The phone rings at the RR Williams General Store, Dick answers and a very tiny voice giggles and asks “Do you have Prince Albert in the can?” Yet another Essex youth has played the trick that has become a rite of passage for us all.
Richard Williams was born in Wales in March of 1902 and immigrated to the United States in 1907, initially settling in Pennsylvania. By 1910 his family had moved to Poultney, VT. He and his wife, Caroline, moved to Essex in the 1920s and opened the RR Williams General Store (originally built by William D. Ross [i] and now the Pink Pig).
The store was advertised as offering “Everything for the Table under One Roof”; Choice Meats, Vegetables, Shoes, Clothing and Necessities of All Kinds.[ii] The most interesting part of the store, to me, was the second floor which stored antiques, oddities, etc. An example of the treasures is described and shown below.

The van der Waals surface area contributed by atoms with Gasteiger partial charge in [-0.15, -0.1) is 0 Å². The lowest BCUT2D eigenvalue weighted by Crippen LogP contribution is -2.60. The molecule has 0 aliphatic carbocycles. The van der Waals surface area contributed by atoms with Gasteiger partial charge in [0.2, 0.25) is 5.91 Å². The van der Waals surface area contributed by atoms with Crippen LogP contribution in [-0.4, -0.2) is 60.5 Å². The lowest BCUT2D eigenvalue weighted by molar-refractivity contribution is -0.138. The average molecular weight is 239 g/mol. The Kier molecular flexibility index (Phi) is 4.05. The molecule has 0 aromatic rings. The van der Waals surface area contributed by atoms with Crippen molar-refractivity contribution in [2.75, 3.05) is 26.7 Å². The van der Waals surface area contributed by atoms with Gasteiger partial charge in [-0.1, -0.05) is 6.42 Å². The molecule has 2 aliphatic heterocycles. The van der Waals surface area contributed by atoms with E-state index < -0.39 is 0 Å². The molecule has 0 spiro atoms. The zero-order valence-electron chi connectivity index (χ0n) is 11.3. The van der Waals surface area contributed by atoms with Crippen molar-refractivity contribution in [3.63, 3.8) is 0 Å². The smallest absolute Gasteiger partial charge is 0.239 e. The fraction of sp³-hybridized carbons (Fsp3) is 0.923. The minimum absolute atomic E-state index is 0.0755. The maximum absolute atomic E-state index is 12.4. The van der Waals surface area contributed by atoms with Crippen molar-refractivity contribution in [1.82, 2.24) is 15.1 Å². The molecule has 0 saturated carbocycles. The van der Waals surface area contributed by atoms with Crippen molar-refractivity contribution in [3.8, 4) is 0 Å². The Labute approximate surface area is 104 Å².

Dick and Caroline originally lived on Main Street, raising daughter Alwilda and son Richard. The family was active in the Congregational Church and Richard’s (Jr.) voice was often heard as soloist with the Church Choir. After Dick retired from the store they built a home at Whallons Bay on property previously occupied by the Palmers.
Dick was an original; loved people, practical jokes and telling stories. He and Caroline were hard workers, kind and willing to help anyone in need. Caroline collected Staffordshire Dog statues and proudly displayed them on their living room fireplace and mantle.
Caroline died in April of 1975 and Dick later moved to Volusia, Florida, where he died in November of 1990. I have been unable to find obituaries for either of them. I hope that someone who reads this will have copies and be willing to share for their story.
The photo to below is of a treasure that was discovered in the “Attic.” The safe measures 11 ½ by 11 ½ by 9 and the key is 5″ long. I believe it is lined with lead and weighs at least 75 pounds.
[i] Moorefield Press
[ii] Hometown- Essex Margaret Calkins Harwick